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Discussion Forum : General Topics : Elders--Married Only?

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havok20x
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Joined: 2008/9/14
Posts: 769


 Re:

Peter was an elder in Jerusalem for sure. He also was married for sure. Paul never settled in a place like Peter did. He was a missionary to the day of his death.

 2014/5/1 13:21Profile
havok20x
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Joined: 2008/9/14
Posts: 769


 Re:

The apostle john also called himself an elder in his epistles. Was he married?

 2014/5/1 13:27Profile
lovejt
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Joined: 2005/11/5
Posts: 121


 Re:

I've heard someone say Paul was an 'Elder of elders'. The Holy Spirit will witness to a disciple that this person is or is not an elder/leader. That is what to look for ultimately.


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james

 2014/5/1 22:36Profile
twayneb
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Joined: 2009/4/5
Posts: 1930
Joplin, Missouri

 Re: Elders--Married Only?

I think it is important that we do not accidentally apply our own idea of what an elder is to the biblical text. Bishop and elder are used interchangeably in the new testament to mean an overseer, or one who oversees the flock. Apostle, prophet, evangelist, pastor, teacher are all ministry gifts to the body to grow the body into maturity. Paul was an elder, and also an apostle. Some elders functioned as ministry gifts to the body. All were to minister to the body. But I do not see a requirement of marriage. Only that elders with families must rule them well. I agree though that elders are to be men.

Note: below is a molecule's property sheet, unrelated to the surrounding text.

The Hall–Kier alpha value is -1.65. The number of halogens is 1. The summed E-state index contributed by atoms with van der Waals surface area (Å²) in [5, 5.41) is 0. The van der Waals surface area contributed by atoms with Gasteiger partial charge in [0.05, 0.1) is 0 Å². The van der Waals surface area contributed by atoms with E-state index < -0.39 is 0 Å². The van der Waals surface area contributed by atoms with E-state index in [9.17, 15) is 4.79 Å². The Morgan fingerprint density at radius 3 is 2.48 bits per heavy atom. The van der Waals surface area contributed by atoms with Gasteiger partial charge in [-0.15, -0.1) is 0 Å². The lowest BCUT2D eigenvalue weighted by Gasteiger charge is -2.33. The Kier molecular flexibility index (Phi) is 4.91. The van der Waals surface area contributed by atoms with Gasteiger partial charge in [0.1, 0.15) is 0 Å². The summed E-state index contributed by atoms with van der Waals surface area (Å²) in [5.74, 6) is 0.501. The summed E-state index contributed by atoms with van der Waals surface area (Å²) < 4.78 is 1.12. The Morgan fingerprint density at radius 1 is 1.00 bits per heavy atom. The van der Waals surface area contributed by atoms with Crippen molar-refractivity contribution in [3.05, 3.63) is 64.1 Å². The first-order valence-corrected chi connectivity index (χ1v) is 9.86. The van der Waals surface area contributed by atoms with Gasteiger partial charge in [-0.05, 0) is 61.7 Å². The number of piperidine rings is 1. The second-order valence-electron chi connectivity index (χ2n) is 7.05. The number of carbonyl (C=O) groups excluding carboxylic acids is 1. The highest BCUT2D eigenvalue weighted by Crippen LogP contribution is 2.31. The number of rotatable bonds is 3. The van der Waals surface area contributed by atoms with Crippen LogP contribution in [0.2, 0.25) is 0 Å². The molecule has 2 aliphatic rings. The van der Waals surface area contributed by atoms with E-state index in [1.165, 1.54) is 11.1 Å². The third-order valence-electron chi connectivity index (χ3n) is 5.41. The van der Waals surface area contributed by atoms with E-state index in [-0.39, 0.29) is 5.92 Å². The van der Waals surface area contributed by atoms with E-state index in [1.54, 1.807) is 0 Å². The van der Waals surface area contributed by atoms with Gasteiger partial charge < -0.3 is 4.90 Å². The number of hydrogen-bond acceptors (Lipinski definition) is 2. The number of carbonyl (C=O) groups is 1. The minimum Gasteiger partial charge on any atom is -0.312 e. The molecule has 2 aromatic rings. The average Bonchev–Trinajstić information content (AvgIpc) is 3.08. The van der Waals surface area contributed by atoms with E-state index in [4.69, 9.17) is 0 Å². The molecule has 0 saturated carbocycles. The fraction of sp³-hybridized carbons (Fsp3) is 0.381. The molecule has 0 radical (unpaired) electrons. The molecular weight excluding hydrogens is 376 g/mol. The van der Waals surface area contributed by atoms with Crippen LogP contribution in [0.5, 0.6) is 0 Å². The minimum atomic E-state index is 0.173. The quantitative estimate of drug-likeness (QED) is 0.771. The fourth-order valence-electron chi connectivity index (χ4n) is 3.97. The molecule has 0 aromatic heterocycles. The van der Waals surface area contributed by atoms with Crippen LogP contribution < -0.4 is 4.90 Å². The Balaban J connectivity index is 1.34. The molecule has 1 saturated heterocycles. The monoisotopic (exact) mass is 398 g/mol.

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Travis

 2014/5/1 23:03Profile
havok20x
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Joined: 2008/9/14
Posts: 769


 Re:

1 Corinthians 9:5 shows that Paul was unmarried but the other apostles were married. However, still not definitive proof.

I definitely lean more toward the side of needing to be married. I do think it was too simple to put "if" in the greek

 2014/5/2 10:25Profile
twayneb
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Joined: 2009/4/5
Posts: 1930
Joplin, Missouri

 Re:

Havok, I will ask a related question for consideration in this question. Does this mean that an elder not only has to be married, but also has to have children? If you read the text, we find he must have his children in subjection. If we accept that Paul is saying marriage is a requirement, then to be scripturally consistent we must also accept Paul as saying that children are a requirement.


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Travis

 2014/5/2 11:24Profile
havok20x
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Joined: 2008/9/14
Posts: 769


 Re:

To be perfectly clear, I am not saying I am sure of either one, but a simple reading of the text shows that an elder ought to be married, have children, and rule his household well--his children need to be faithful, not accused of dissipation or insubordination.

I am asking, because the people at my church are beginning to discuss what a biblical church looks like including: structure, character, purpose, etc.

My pastor meets all of the qualifications (whether we are being strict or lenient on the definition of the qualifications). But, as we move forward, I am hoping that we seek the bring every stitch of what we do into submission to Jesus Christ. Not just to be doctrinal for doctrines sake, but because I believe that we ought to be faithful in the small things as well as the major things.